Many of the experienced schooner fishermen soon had trawler job offers. Kearley joined the crew of the Bonavista Cold Storage side trawler Blue Wave with captain Freeman Hatch, fishing out of Grand Bank. Although he continued to sail on the Wave for more than three years, it didn't take him long to feel apprehensive about the dragger.
The MT Blue Wave and the MT Blue Mist were the first steel trawlers purchased by BCS; they came from the United Kingdom and were designed for the North Sea fishery. Lying low in the water, they were susceptible to icing up as gale force winds whipped up heavy seas, sending tonnes of salt water crashing over the trawlers on the fishing grounds or as they butted their way to and from their home port.
They were not good sea boats and even in normal weather conditions both the Wave and the Mist were known to have "gone over on their beam's end" — completely on one side in the sea.
When that happened, the engine would have to be immediately stopped to allow the vessel to right itself. If you add a savage North Atlantic winter storm — coupled with a buildup of tonnes of ice — to the mix it would prove to be disastrous.
Kearley wasn't on the Blue Wave very long before he experienced this frightening event.
"I was on her when she went out on her beam's end, far enough that her rail was underwater," he said. The event shook him up.
"I started having bad dreams and something told me I had to leave that boat," he said — meanwhile, his brother, Art, had joined the Wave as second engineer.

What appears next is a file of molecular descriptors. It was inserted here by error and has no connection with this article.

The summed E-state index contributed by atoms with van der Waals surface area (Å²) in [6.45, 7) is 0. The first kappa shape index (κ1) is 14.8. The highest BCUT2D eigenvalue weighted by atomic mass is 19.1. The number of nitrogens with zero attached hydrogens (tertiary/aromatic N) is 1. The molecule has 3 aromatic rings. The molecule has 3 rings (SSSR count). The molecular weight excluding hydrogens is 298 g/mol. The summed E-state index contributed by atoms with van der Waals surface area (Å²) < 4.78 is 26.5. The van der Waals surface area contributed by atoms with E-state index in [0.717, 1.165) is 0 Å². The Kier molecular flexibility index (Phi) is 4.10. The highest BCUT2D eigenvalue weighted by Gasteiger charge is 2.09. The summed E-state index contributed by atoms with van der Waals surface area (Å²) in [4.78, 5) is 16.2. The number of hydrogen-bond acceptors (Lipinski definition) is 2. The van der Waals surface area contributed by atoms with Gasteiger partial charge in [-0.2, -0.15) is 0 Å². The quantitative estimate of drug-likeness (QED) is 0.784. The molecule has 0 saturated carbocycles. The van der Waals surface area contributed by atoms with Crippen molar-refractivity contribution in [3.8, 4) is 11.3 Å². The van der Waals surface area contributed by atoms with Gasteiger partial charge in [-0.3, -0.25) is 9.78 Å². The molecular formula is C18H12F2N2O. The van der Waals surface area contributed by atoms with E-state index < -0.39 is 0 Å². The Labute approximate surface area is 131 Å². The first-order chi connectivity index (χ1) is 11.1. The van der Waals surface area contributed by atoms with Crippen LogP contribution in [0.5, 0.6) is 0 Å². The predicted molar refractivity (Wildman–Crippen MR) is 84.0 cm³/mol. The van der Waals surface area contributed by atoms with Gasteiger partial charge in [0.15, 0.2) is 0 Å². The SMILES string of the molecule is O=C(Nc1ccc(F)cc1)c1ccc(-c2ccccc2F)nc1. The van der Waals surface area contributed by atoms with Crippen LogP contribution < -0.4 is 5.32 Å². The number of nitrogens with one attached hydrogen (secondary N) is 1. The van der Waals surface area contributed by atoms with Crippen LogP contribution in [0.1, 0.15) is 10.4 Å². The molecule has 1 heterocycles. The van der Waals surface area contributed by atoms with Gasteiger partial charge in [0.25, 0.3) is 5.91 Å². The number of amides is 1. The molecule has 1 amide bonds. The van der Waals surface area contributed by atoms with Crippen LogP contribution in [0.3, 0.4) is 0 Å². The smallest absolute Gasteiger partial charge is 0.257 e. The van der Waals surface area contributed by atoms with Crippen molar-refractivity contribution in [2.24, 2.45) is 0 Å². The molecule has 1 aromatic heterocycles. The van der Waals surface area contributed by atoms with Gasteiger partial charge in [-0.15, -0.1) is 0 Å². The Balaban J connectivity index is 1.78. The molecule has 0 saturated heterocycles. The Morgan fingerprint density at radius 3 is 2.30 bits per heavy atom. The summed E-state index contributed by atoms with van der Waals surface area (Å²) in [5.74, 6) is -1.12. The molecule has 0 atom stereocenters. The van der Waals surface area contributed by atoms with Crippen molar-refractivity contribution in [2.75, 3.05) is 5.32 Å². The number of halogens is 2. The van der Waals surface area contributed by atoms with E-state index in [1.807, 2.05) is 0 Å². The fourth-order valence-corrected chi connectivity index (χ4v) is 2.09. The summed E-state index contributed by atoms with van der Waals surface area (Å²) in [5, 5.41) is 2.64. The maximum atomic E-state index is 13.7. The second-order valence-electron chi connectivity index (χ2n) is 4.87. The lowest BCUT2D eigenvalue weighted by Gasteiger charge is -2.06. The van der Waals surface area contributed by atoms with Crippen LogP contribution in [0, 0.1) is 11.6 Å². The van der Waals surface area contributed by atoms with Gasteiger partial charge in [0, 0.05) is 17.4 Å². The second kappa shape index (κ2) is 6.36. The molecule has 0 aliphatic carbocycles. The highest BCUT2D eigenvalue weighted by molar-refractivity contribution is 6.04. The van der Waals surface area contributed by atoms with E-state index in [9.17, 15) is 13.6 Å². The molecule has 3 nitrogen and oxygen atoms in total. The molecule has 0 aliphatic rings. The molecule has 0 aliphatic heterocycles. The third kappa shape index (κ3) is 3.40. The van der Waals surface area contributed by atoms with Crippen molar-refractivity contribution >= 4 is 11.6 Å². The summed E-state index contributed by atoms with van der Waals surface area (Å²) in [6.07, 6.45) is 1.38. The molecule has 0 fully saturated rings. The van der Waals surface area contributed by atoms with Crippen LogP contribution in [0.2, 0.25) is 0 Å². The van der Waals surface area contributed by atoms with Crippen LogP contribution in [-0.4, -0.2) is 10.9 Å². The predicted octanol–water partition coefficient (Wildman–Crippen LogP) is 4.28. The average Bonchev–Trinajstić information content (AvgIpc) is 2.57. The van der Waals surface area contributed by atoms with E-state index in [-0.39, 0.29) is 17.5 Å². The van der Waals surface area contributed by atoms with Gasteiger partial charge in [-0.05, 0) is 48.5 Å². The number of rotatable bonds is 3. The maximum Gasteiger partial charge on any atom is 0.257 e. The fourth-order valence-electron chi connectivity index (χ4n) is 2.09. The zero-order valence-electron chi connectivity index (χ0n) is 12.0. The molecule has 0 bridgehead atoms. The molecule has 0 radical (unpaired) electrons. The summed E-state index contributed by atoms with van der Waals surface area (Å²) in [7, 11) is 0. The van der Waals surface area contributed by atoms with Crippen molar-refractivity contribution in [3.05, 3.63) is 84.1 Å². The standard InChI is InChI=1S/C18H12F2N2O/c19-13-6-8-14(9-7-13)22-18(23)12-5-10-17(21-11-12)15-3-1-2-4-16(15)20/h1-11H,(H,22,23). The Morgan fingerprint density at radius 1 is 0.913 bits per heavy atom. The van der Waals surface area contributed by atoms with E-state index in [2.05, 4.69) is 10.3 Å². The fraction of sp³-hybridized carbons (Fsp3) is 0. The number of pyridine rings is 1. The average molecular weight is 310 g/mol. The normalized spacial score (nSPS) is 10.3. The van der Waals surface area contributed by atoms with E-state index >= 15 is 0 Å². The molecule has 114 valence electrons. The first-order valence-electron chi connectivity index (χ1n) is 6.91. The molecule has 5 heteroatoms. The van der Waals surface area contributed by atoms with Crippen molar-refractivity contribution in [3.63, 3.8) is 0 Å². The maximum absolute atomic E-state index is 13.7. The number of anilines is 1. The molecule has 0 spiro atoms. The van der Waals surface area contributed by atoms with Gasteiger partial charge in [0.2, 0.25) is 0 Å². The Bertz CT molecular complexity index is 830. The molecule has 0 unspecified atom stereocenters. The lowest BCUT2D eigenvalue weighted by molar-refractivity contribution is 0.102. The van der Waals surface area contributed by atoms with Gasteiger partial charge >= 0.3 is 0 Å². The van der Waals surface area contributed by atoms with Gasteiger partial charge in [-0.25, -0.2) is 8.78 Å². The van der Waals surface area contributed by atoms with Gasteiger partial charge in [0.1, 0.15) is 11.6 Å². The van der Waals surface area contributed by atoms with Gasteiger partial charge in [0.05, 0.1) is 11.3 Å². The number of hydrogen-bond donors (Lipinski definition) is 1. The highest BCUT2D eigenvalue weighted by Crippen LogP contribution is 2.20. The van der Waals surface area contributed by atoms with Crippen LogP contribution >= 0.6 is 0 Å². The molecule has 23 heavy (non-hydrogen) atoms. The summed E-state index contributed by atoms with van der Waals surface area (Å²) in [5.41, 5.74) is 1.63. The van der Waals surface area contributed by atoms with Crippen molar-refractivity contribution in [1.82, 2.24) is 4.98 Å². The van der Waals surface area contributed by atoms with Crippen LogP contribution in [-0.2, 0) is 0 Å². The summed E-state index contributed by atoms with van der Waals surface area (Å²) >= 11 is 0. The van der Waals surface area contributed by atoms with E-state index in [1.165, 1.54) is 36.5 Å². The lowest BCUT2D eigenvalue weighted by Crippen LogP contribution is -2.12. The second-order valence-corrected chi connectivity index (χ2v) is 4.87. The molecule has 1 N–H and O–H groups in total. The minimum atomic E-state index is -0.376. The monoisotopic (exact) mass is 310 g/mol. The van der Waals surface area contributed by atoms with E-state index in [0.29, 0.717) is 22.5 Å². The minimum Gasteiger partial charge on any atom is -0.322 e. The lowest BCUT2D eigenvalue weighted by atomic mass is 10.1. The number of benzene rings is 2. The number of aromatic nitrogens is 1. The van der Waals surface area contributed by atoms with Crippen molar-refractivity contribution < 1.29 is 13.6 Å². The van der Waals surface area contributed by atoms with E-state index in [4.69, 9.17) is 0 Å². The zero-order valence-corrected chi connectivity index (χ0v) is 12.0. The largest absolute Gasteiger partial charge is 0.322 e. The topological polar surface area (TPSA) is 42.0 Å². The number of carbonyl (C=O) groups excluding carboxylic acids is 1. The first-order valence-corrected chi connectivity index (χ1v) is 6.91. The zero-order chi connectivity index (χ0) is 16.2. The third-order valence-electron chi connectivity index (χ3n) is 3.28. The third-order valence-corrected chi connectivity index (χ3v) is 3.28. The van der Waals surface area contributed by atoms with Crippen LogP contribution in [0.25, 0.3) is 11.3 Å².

The fate of the Blue Wave
Maurice's bad dreams kept recurring, so he finally decided to leave the ship. Eighteen months later, on Feb 9, 1959, the trawler, laden with ice, sank, carrying its 16-man crew to a watery grave — including Art.
Just seven years later, in 1966, the Blue Mist met a similar fate in the Gulf of St. Lawrence, taking the lives of another 13 Burin Peninsula men with it.
A raging winter's storm, bitterly cold with fierce winds — recorded as being one of the worst storms for many years in the area — lasted from Feb. 17-22 that year. Three other trawlers, including the Booth Fisheries side trawler George Kentner' with Maurice Kearley as mate, reported severe icing and had to cut loose their trawls from deck.
Kearley said their trawler iced up so much that before daybreak, with her rail underwater, the entire crew was summoned on deck to "beat ice." After several hours his face became so frostbitten that he spent more than a week in the hospital after they returned to port.
For the rest of his fishing days he was mate with captain Vern Myles — first on the stern trawler Sandra L. Gage and then on the stern trawler Nathan Cummings.
The introduction of stern trawlers in the mid-1960s was a real game-changer for the men who had previously manned the smaller side trawlers in the 1940s and '50s. These newer and larger vessels — designed specifically to fish in our challenging North Atlantic waters — provided more comfort and safety for the men aboard.
With the traditional side trawler the net was hauled in over the side of the boat and, no matter how bad the weather, the men on deck had to handle the fish there. Cod would have to be gutted, whereas flatfish would be forked directly down the hold.
The design of the stern trawler changed that; now the netload of fish was winched up the ramp on the stern of the boat by conveyor belts and carried directly below to the factory deck, where it could then be handled in much more comfort, said Kearley: "Out of the wind and cold and working in much warmer conditions."
Kearley, now a widower — his wife died in 2010 — will be 94 in August. He still drives his car, lives alone in his home and keeps active with his vegetable gardening. He enjoys talking about his days fishing on the offshore banks — but, he said, sometimes when he thinks about his days on the schooners and in the dories he wonders: "How did we ever do it?"